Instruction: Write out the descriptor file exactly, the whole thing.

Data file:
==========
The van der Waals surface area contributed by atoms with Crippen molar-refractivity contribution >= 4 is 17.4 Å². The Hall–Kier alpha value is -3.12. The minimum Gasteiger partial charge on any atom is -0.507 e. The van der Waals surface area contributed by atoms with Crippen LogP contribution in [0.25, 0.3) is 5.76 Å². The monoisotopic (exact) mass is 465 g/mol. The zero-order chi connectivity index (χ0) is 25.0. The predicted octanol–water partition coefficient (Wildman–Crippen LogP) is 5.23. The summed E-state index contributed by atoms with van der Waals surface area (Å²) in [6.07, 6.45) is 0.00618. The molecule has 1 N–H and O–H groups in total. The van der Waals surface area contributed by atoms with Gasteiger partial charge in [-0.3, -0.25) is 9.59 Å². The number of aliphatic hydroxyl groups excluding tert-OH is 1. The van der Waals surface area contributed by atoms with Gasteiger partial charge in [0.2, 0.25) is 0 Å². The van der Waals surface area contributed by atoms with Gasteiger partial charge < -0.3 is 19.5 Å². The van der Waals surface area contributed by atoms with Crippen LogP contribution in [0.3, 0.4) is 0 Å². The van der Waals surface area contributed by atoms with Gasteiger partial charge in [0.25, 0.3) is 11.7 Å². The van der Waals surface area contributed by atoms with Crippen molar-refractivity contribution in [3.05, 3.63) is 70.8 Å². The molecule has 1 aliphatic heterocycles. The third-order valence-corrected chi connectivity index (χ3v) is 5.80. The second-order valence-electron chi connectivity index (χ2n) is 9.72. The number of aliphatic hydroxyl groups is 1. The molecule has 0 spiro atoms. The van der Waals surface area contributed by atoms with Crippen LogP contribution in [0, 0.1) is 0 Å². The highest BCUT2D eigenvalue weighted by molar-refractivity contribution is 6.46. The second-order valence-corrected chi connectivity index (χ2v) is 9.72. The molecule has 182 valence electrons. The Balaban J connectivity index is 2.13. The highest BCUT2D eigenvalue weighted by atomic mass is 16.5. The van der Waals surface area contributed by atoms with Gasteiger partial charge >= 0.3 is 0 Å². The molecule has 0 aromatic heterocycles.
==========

The van der Waals surface area contributed by atoms with Crippen molar-refractivity contribution >= 4 is 17.4 Å². The Hall–Kier alpha value is -3.12. The minimum Gasteiger partial charge on any atom is -0.507 e. The van der Waals surface area contributed by atoms with Crippen LogP contribution in [0.25, 0.3) is 5.76 Å². The monoisotopic (exact) mass is 465 g/mol. The zero-order chi connectivity index (χ0) is 25.0. The predicted octanol–water partition coefficient (Wildman–Crippen LogP) is 5.23. The summed E-state index contributed by atoms with van der Waals surface area (Å²) in [6.07, 6.45) is 0.00618. The molecule has 1 N–H and O–H groups in total. The van der Waals surface area contributed by atoms with Gasteiger partial charge in [-0.3, -0.25) is 9.59 Å². The number of aliphatic hydroxyl groups excluding tert-OH is 1. The van der Waals surface area contributed by atoms with Gasteiger partial charge in [0.2, 0.25) is 0 Å². The van der Waals surface area contributed by atoms with Gasteiger partial charge < -0.3 is 19.5 Å². The van der Waals surface area contributed by atoms with Crippen LogP contribution in [0.3, 0.4) is 0 Å². The van der Waals surface area contributed by atoms with Gasteiger partial charge in [0.25, 0.3) is 11.7 Å². The van der Waals surface area contributed by atoms with Crippen molar-refractivity contribution in [3.05, 3.63) is 70.8 Å². The molecule has 1 aliphatic heterocycles. The third-order valence-corrected chi connectivity index (χ3v) is 5.80. The second-order valence-electron chi connectivity index (χ2n) is 9.72. The number of aliphatic hydroxyl groups is 1. The molecule has 0 spiro atoms. The van der Waals surface area contributed by atoms with Crippen LogP contribution in [0, 0.1) is 0 Å². The highest BCUT2D eigenvalue weighted by molar-refractivity contribution is 6.46. The second-order valence-corrected chi connectivity index (χ2v) is 9.72. The molecule has 182 valence electrons. The Balaban J connectivity index is 2.13. The highest BCUT2D eigenvalue weighted by atomic mass is 16.5. The van der Waals surface area contributed by atoms with Gasteiger partial charge >= 0.3 is 0 Å². The molecule has 0 aromatic heterocycles.